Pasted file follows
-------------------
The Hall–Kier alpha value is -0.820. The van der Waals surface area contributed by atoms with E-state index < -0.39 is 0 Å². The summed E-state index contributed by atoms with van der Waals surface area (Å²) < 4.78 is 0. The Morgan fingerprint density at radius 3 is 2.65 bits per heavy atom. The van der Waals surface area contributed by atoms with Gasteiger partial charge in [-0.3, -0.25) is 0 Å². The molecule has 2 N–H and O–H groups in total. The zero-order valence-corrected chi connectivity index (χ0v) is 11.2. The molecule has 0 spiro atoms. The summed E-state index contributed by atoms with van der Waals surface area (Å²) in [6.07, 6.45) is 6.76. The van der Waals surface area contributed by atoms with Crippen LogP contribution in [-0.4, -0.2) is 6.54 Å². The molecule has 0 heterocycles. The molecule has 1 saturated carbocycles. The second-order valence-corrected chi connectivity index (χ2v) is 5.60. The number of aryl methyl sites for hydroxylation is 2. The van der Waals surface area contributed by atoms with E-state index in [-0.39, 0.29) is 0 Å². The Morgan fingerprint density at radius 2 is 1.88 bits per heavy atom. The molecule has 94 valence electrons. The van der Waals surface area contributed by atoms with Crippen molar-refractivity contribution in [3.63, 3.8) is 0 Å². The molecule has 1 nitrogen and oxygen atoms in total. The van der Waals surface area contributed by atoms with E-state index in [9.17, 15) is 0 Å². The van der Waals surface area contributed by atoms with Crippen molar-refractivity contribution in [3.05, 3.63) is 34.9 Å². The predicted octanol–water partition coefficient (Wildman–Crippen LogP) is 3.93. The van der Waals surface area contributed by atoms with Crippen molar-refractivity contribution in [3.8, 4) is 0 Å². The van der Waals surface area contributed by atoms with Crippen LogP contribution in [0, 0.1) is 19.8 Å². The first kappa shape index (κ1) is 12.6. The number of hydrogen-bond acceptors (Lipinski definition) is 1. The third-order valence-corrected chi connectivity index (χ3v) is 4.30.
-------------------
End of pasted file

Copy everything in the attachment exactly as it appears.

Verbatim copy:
The Hall–Kier alpha value is -0.820. The van der Waals surface area contributed by atoms with E-state index < -0.39 is 0 Å². The summed E-state index contributed by atoms with van der Waals surface area (Å²) < 4.78 is 0. The Morgan fingerprint density at radius 3 is 2.65 bits per heavy atom. The van der Waals surface area contributed by atoms with Gasteiger partial charge in [-0.3, -0.25) is 0 Å². The molecule has 2 N–H and O–H groups in total. The zero-order valence-corrected chi connectivity index (χ0v) is 11.2. The molecule has 0 spiro atoms. The summed E-state index contributed by atoms with van der Waals surface area (Å²) in [6.07, 6.45) is 6.76. The van der Waals surface area contributed by atoms with Crippen LogP contribution in [-0.4, -0.2) is 6.54 Å². The molecule has 0 heterocycles. The molecule has 1 saturated carbocycles. The second-order valence-corrected chi connectivity index (χ2v) is 5.60. The number of aryl methyl sites for hydroxylation is 2. The van der Waals surface area contributed by atoms with E-state index in [-0.39, 0.29) is 0 Å². The Morgan fingerprint density at radius 2 is 1.88 bits per heavy atom. The molecule has 94 valence electrons. The van der Waals surface area contributed by atoms with Crippen molar-refractivity contribution in [3.63, 3.8) is 0 Å². The molecule has 1 nitrogen and oxygen atoms in total. The van der Waals surface area contributed by atoms with E-state index in [9.17, 15) is 0 Å². The van der Waals surface area contributed by atoms with Crippen molar-refractivity contribution in [3.05, 3.63) is 34.9 Å². The predicted octanol–water partition coefficient (Wildman–Crippen LogP) is 3.93. The van der Waals surface area contributed by atoms with Crippen molar-refractivity contribution in [3.8, 4) is 0 Å². The van der Waals surface area contributed by atoms with Crippen LogP contribution in [0, 0.1) is 19.8 Å². The first kappa shape index (κ1) is 12.6. The number of hydrogen-bond acceptors (Lipinski definition) is 1. The third-order valence-corrected chi connectivity index (χ3v) is 4.30.